What a way to start the day: diarrhoea!

Author: Mitch Ladyman

Author: Mitch Ladyman


Adventure Rally's are growing in popularity day by day with hundreds of riders taking part and most manufacturers running similar type events.
I love a good “adventure rallyâ€
You can be on a 130kg KTM 500 Adventure tourer or a crusty old Maico or XR, it doesn't matter. Note Man in photo is not Dr Mitch!
Adventure rallies are non-competitive so, providing you can temper your own ego, the only thing you need worry about are the A-grade enduro riders that will use you solely for the purpose of gaining additional traction out of a corner. You don’t need to worry about having a head on collision with another bike, quad or buggy, as you would every time you ride in one of those fish bowls that local governments call a ‘designated riding area’.

You don’t need to worry about being harassed by rangers for riding in a catchment or quarantine area and, best of all, there are little signs along the entire route that tell you where to go and when you are about to encounter a widow(er) making obstacle. All you need to do on the KTM Adventure Rally’s is breath; ride; repeat.

I have attended several. More often than not, my bike won’t start in Park Ferme and I am OK with that as there are more than 250 other riders that can give me a bump. I ride a bike that is brilliant once it starts, but it is an electric start with no kick start back-up; who can guess which bike I ride? And herein lies one of the greatest attributes of the rally: It does not matter what you ride because it is not a race.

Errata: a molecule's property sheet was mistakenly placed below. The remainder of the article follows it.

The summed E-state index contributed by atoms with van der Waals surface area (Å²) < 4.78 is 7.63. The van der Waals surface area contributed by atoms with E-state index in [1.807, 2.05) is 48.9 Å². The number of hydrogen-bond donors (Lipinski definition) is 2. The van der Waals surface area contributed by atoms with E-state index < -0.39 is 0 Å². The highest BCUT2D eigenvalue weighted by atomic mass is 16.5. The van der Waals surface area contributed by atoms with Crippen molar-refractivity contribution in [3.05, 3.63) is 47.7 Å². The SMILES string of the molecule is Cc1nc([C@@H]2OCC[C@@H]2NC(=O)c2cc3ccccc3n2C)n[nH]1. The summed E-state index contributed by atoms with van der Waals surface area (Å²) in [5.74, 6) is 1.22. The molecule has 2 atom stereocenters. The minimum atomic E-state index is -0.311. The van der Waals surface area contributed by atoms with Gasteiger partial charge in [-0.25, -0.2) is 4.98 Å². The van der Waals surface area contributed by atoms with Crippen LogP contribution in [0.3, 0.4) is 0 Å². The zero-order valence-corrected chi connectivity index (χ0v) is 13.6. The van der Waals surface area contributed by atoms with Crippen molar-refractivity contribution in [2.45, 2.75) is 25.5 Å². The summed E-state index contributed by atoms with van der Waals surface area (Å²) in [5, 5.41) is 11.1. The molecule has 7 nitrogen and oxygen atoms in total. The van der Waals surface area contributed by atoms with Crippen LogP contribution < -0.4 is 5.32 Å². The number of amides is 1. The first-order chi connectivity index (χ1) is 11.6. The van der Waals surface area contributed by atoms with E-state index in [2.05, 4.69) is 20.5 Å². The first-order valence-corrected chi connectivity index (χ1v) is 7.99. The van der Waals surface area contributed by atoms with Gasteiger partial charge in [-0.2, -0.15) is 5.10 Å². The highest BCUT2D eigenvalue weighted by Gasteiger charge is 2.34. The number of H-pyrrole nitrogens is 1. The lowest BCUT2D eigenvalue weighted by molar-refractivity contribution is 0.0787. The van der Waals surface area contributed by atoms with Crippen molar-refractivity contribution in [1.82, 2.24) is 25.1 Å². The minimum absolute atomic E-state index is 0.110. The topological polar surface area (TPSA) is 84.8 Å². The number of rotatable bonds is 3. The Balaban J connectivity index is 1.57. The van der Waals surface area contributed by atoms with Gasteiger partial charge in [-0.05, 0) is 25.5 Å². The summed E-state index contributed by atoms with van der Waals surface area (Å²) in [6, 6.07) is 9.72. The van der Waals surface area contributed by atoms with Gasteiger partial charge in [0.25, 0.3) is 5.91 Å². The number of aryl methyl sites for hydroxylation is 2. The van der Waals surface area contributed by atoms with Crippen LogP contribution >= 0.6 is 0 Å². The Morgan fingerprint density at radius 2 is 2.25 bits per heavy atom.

You can be on a 130kg KTM 500 Adventure tourer or a crusty old Maico or XR. Your bike can be as reliable as sunrise or as fallible as…..well, let’s not name names. And that is why I come back year after year. So you can only imagine how disappointed I was when my digestive system decided to explode 15 minutes out from the start of the event. I don’t even know what it was I ate the night before, but it wasn’t pretty. Nevertheless, I buckled up my duds and got on with it.
The perfect way to start the morning and a day on the bike.
Once you get going there are two loops (the first being 65 km and the second being 35 km) to keep you entertained. And if you are better than me, which most people are, you can ride the second loop multiple times. This year dust was an issue, but more often than not it is boggier than Shrek’s back paddock. Nevertheless, it was pretty easy to find a gap among the riders where the dust had cleared and you could more confidently put the hammer down.

Unfortunately for me, after less than 5km my back brake faded to nothing and I was compelled to ride like ‘Miss Daisy’ for the remaining 60 km of the first loop. I think I may have been passed even by the local fauna.

Remembering that this was not a race, I resigned myself to relax and enjoy the tootle through the scrub. Will I be back next year? Of course I will.

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